The well-storied transformation of both players is fine, but the worrying reality is that both friends, after all, might not play together at least in the immediate future. While Agarwal can hope for a break sometime during the current series in Australia, the immediate future looks bleak for Rahul. Their mind-scape couldn’t be more different. Agarwal will land in Melbourne with sky-scraping morale while Rahul’s might have plunged as deep as the depths of the Yarra, flowing quietly beside the MCG.
More worryingly for Rahul, his game seems to have gone beyond technical rectification to mental indisposition, which is more dangerous. While chinks in technique can be corrected, psychological disintegration comes with career-threatening potential. While his dismissals in England and South Africa stunk of technical and temperamental inadequacies, it wasn’t merely the case in Australia, especially in Perth where he was bowled twice, once by a late-swerving Josh Hazlewood yorker. Okay, it was a terrific ball (though not unplayable), but in the second innings, he got out leaving the delivery, the ball ricocheting off the bat to the stumps. In the second innings in Adelaide, he played a bizarre knock, trying to counterattack like a man on a death-wish — maybe he trying to hit himself out of trouble like he did at The Oval — but such a high-risk template might fetch only occasional success. It can work for someone like Virender Sehwag, but Rahul looked grossly artificial.
In commentary, Ricky Ponting was shocked to see how Rahul’s game has digressed. “This young man seemed the part last time, but now he seems to carry some burden. I don’t know what’s happening to him, but I think he needs to take a break and then come back,” he said. Sunil Gavaskar too echoed the same in a television show: “I think he should come back and play Ranji Trophy for Karnataka. It is not just that he is out of form, he is just not there, and you can see that.”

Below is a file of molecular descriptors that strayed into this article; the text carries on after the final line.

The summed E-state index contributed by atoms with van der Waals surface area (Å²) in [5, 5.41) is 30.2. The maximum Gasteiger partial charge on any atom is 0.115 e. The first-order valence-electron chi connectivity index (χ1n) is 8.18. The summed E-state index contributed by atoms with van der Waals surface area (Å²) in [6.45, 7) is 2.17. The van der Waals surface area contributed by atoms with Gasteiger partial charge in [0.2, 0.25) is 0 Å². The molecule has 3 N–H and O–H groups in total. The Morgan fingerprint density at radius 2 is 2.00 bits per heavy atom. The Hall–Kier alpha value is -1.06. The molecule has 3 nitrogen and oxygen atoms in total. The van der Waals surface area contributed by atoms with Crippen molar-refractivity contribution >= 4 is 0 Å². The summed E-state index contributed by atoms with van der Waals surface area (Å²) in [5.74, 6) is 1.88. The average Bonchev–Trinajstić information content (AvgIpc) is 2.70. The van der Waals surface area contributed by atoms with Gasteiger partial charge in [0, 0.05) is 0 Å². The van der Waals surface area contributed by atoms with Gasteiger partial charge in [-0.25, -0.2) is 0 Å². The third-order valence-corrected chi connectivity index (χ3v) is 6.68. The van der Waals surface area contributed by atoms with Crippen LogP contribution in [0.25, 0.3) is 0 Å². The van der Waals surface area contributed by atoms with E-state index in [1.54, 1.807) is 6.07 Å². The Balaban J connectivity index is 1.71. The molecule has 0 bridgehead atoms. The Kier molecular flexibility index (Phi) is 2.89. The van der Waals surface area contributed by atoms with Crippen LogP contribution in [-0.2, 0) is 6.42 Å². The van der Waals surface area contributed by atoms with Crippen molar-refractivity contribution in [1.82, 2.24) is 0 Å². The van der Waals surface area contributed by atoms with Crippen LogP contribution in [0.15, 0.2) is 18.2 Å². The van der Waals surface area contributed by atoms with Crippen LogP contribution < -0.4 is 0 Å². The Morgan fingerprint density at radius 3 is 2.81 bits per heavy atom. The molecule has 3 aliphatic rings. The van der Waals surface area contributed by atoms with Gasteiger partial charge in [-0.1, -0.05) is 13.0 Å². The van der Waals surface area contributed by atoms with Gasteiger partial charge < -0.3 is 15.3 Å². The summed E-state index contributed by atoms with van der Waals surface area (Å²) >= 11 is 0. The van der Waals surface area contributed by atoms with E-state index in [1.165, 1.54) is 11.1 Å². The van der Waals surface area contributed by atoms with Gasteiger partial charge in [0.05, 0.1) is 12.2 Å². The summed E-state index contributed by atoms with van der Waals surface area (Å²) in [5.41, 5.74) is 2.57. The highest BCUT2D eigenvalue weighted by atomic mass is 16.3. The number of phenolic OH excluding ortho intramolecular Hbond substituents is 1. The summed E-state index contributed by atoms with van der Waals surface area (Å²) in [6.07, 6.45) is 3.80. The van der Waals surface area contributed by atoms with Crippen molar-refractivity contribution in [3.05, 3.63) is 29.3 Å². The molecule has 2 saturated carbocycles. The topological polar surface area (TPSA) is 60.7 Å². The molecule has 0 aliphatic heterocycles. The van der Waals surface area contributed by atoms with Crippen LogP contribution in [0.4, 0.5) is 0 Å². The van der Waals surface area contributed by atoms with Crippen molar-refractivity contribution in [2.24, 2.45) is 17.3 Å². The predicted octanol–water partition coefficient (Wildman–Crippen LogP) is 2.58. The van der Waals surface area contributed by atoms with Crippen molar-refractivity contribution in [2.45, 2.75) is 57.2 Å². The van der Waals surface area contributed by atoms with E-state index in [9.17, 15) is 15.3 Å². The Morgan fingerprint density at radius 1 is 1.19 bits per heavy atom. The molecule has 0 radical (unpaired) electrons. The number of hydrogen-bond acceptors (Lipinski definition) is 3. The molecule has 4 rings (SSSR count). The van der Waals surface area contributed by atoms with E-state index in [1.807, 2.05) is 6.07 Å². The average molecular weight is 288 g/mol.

It’s true that opening on challenging pitches overseas never comes easy, and there had been some fairly brutish surfaces he had to bat on. But still, it brooks no argument that he has had an extended stay. In fact, among batsman only Kohli has played more overseas Tests than him this year. Both Rahul and Cheteshwar Pujara have featured in nine each, in which Rahul has eked out only 377 runs at 20. Apart from the series-opener in South Africa, he played all of the next Tests abroad, a luxury unfurnished to both Shikhar Dhawan and Murali Vijay.
Besides, the team management has unflinching trust in him. “You just have to keep backing them and telling them that they belong and they’re good enough to perform. It’s just telling them this is what we require as a team from the openers and this is the role that needs to be fulfilled. I’m sure those guys have figured out what’s gone wrong in this game especially and they’re very keen to correct it themselves,” Kohli said after the defeat in Perth.
Maybe, Mayank’s arrival might usher in Rahul’s confidence. A reminder of the collective dream they’d once nurtured, memories of the nights they’d knocked on their coach’s room for advice, reminiscences of the carefree days in Bangalore, might fuel Rahul to retrace the forgotten steps. Or he can just change bats — score truckloads of runs and reclaim his confidence.